The Florida "Stand Your Ground Law," provides immunity from arrest unless police have probable cause to believe self-defense does not apply. In this provision, police are asked to act as law enforcement, judge and jury. This law takes away the checks and balances system we need in place for due process and justice to prevail. Due process in the Trayvon Martin case would have required some uniform guidelines in place for the police officers to determine whether self defense existed or not. The police attained a statement from George Zimmerman, but failed to collect any evidence to corroborate his story. Because of this we will never know whether Zimmerman was bleeding or if a scuffle really happened as alleged. The police did not check Zimmerman for drug or alcohol use, but did check the body of Trayvon Martin for the same; Due process is a fundamental element of the American jurisprudential ideology and a philosophical underpinning that required both Zimmerman and Martin to be tested.
The Florida legislature should call a special session immediately to address and fix this law before 'Stand Your Ground ' authorizes another act of unjustified self-defense. Any time we pass a law that lends itself to gross injustice, we have legalized lawlessness. Today, as the Trayvon Martin situation unfolds before us, our Legislative leadership has to address the results of this law in front of the nation and now the world. Let us hope they can stay focused on the results of the law, because therein lies the issue: An innocent child was killed, and the killer has not been arrested!
People say this case is about a bad law, not about race. I don't think the problems with the law have anything to do with race. Conversely, I do think the killing of Trayvon Martin is all about race; racial profiling. It's also about George Zimmerman not being black. If Zimmerman were black he would have been arrested by now and required to prove self defense. This belief is supported by a similar case that occurred in 2010 and less than 100 miles away from where Trayvon was killed. In that case, Trevor Dooley, a black man, killed a white man and claimed self defense based on the Stand Your Ground law. Mr. Dooley was eventually arrested and put on trial for Manslaughter. While his fate is currently pending, Mr. Dooley clearly was not afforded the same confidence in his statement of self defense as was Mr. Zimmerman. Both the failure to arrest Zimmerman and the killing of Trayvon are all about race. If Trayvon were white, I believe he would be alive today. Like Mr. Dooley, George Zimmerman should be arrested and tried in a court of law.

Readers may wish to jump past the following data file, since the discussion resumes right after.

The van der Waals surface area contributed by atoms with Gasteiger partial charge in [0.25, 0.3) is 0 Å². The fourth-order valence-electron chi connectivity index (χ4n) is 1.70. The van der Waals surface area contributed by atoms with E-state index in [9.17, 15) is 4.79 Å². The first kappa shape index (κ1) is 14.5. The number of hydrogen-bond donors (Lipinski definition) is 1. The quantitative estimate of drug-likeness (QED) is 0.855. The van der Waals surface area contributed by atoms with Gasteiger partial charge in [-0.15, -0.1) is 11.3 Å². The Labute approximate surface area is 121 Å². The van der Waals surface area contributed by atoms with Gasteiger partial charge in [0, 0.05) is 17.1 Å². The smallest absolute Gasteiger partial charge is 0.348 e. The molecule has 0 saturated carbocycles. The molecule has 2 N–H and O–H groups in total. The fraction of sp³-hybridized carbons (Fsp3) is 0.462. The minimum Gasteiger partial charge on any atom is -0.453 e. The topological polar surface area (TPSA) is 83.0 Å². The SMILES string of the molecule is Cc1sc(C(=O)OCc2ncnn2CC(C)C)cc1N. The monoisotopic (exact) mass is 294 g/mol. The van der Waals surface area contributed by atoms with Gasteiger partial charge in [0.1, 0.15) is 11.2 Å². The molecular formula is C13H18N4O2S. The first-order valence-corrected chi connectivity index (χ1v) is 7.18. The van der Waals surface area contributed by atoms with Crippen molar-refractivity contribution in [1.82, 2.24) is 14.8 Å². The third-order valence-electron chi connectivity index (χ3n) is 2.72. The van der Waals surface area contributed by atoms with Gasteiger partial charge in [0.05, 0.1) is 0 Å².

The tragedy laden in the Trayvon Martin case has brought universal pain to our human family. What we have uncovered is the idea that people process individuals of color in a negative light and that fact can result in death. As black men, we carry the burden of other people's suspicions as they relate to stereotypes of us. Because of this, we change the dialect and tone of our voices, we smile excessively, we dress conservatively and do many other things to appear approachable and trustworthy. It should not just be our responsibility to not appear intimidating or, as Geraldo naively stated, "to not put our kids in hoodies." This is America and even with a hood on, Trayvon should have been given the benefit of doubt and the opportunity to eat his skittles and drink his tea. At the very least, he should have been afforded the opportunity to be pursued and questioned by real law enforcement, trained to adequately evaluate the situation.
I write this from the perspective of an American who understands that our country has much to fix, yet so much to be proud of. It would be untrue for me to suggest that all racism and prejudice that once plagued our society is dead, but we can appreciate and rally around the fact that so much has changed on the race relation front. America is a tremendous nation. We are a people naturally emboldened as a Nation because we have all stood with the world against great threats and we have overcome and triumphed together. While to date the Trayvon Martin case has challenged us as a country, we must reflect on our modem day manifest destiny; the belief that all men are created equal! We must make the tough evaluations and challenge our own images and thoughts of hoodies and hoods, ex-criminals and color. I know we are willing and we want change and always JUSTICE for all, including Trayvon Martin. George Zimmerman, using his phraseology, did not let this one get away and justice should not let him get away.